The electrodes 12 and 14 are preferably spaced apart by insulating spacers 32 and 34, as best shown in FIGS. 3 and 4. Rivets 33 and 35 or other suitable fasteners may be used to connect the insulating spacers 32 and 34 between the electrodes 12 and 14 in order to provide constant spacing of the concentric electrodes the desired distance (L) apart. In such as case, the rivets are held apart by the insulating spacers.
As previously mentioned, the outer electrode 12 is preferably grounded to the body of the plug 18 so that only a single wire is fed through plug 18 for connection to inner electrode 14. In an exemplary embodiment, the outer electrode 12 will have a diameter of 1.2 cm with the inner electrode 14 having a diameter of 0.8 cm. This provides an inter-electrode spacing (L) of 0.2 cm. In accordance with the previously described equations, the approximate cell constant for this cell using an average electrode diameter of 1.0 cm will be:
K=(L/A)=(0.2)/(3.14)(1.0)=6×10-2 cm-1 (5)
The cell constant (K) for the cell may also be determined by dipping the cell briefly in a standard potassium chloride solution and measuring the conductivity of the standard solution to establish the cell constant.
Assuming that the desired maximum allowable conductivity of oil is chosen to be about 1×10-8 (Ohm/cm)-1, the resistance of the oil may be calculated from equation 4 as:
R=K/k=(6×10-2)/(1×10-8)=6×106 Ohms (6)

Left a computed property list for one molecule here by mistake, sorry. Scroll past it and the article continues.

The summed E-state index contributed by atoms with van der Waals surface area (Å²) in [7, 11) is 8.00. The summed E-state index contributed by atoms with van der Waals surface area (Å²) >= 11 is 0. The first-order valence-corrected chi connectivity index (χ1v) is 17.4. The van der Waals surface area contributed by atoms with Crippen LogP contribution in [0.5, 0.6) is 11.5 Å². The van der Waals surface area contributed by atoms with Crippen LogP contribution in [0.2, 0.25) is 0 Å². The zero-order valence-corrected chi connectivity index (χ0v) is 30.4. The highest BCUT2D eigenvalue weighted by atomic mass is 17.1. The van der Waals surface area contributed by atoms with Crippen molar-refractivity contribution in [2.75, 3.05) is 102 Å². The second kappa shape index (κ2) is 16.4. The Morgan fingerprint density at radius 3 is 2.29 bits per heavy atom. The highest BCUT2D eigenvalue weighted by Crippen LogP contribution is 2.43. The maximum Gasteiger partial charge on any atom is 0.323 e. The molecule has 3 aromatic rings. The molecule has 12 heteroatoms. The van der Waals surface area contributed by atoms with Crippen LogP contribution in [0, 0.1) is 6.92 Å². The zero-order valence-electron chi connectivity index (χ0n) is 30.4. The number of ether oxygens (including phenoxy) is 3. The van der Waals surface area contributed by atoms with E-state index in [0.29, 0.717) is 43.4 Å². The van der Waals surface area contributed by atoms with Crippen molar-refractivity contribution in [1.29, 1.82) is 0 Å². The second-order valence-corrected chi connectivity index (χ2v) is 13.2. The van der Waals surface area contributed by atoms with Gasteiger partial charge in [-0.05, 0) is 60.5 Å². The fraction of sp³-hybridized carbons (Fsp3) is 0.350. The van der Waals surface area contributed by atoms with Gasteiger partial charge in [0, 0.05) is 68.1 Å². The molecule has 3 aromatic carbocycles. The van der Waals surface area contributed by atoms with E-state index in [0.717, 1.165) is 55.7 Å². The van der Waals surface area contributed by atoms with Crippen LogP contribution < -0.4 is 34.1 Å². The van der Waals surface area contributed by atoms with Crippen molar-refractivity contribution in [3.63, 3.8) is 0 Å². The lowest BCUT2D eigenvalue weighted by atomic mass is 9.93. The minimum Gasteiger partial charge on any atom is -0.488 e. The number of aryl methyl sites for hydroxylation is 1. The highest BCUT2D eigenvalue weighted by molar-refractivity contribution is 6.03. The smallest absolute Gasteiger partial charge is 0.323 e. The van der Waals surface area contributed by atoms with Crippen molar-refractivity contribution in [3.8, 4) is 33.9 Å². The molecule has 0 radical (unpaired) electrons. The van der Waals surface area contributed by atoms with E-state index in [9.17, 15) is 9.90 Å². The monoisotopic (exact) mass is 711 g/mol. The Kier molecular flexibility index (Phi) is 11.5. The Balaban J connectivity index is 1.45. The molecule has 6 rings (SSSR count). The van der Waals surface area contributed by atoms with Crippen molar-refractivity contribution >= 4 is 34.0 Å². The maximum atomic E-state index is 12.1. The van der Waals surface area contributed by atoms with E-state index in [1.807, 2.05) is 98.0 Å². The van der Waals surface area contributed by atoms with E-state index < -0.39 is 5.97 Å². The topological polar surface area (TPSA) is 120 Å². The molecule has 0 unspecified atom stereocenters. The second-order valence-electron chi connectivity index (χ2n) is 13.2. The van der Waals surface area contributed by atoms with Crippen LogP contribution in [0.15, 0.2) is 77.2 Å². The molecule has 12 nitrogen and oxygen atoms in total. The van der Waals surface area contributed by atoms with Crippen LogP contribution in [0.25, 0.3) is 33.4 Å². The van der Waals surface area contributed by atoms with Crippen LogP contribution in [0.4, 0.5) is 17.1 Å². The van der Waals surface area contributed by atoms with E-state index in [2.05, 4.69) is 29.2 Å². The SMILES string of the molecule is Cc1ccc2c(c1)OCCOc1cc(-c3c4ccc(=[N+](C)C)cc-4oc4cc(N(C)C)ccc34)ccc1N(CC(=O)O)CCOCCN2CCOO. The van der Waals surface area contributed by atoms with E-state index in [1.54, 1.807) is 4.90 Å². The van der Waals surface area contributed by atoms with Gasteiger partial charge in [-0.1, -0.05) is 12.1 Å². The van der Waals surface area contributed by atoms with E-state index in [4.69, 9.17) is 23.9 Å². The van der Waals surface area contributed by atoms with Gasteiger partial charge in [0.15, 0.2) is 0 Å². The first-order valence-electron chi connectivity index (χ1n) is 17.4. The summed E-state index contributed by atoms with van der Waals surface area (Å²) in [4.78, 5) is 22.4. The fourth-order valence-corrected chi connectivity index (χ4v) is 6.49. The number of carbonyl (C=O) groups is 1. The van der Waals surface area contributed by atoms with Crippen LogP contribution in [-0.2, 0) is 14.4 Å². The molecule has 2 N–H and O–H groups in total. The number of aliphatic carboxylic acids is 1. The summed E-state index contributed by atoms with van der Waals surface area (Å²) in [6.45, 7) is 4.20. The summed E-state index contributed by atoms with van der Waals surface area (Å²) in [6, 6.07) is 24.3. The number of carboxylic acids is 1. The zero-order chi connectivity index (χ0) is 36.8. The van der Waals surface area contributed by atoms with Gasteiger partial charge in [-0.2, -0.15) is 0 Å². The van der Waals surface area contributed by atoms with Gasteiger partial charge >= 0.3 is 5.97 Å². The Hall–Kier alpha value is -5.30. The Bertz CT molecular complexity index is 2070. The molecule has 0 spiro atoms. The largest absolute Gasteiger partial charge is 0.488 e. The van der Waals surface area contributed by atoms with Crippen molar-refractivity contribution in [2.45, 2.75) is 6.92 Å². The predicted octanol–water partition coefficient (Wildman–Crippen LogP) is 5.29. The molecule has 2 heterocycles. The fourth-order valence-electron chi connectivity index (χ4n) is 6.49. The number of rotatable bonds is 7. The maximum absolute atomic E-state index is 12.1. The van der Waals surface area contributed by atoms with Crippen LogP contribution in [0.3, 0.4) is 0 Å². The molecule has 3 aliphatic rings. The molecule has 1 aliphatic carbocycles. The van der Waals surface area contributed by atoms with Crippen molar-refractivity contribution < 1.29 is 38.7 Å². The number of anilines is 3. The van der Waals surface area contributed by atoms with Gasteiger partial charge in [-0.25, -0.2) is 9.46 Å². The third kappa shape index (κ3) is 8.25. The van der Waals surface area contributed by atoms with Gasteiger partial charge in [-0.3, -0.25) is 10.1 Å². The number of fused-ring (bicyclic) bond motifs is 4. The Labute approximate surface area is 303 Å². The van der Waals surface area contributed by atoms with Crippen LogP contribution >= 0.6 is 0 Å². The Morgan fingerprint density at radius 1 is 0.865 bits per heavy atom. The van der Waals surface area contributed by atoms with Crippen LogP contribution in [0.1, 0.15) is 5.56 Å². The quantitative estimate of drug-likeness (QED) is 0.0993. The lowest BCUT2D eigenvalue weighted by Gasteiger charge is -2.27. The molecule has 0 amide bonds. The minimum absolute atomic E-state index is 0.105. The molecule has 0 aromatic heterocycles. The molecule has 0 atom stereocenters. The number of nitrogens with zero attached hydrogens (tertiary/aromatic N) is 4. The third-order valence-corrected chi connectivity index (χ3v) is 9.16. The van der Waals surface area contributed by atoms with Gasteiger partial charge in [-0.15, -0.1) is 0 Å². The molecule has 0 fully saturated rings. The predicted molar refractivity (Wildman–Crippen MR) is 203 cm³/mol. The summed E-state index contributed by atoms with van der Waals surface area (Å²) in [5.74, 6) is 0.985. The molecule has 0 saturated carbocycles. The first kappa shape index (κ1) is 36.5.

If 12 volts is applied across the electrodes 12 and 14, the current passing through the cell is:
i=V/R=(12)/(6×106)=2 micro/Amps (7)
An alternating current of 2 micro/Amps is relatively easy to measure, even in the electrically noisy environment of the automobile, and is a factor of 1000 times higher than the minimum current that can be measured by conventional conductivity equipment. Accordingly, the conductivity cell in accordance with the present invention provides a simple technique for measuring oil quality. If the maximum allowable conductivity of the oil is chosen to be higher than 1×10-8 (Ohm/cm)-1, the alternating current measurement will be even easier to make due to the increased microAmps flowing across the electrodes at a voltage of 12V. If desired, higher electrical current can be induced by increasing the voltage across the electrodes, increasing the surface area of electrodes or decreasing the inter-electrode spacing (L). A voltage of 12 volts is preferred since this is the standard voltage used in most automobiles and other vehicles utilizing internal combustion engines.
Although the present invention has been described with respect to mounting the concentric electrodes on a plug in the oil sump, it should be pointed out that the electrodes may be mounted anywhere within the internal combustion engine provided that the electrodes will remain immersed in engine oil during engine operation. Further, although concentric electrodes are preferred, other electrode shapes and configurations may be used provided that suitable AC conductivity measurements can be made.
Having thus described exemplary embodiments of the present invention, it should be noted by those skilled in the art that the within disclosures are exemplary only and that various other alternatives, adaptations and modifications may be made within the scope of the present invention. Accordingly, the present invention is not limited to the specific embodiments as illustrated herein, but is only limited by the following claims.
|Cited Patent||Filing date||Publication date||Applicant||Title|
|US3502970 *||Oct 6, 1967||Mar 24, 1970||Thayer Patrick T||Apparatus having filter screen for detecting particles in a fluid stream|
|US4417212 *||Jul 8, 1981||Nov 22, 1983||Baum Robert A||Method for measuring the amount of oil in an essentially nonconductive liquid|
|US4646070 *||Nov 12, 1982||Feb 24, 1987||Nissan Motor Company, Limited||Oil deterioration detector method and apparatus|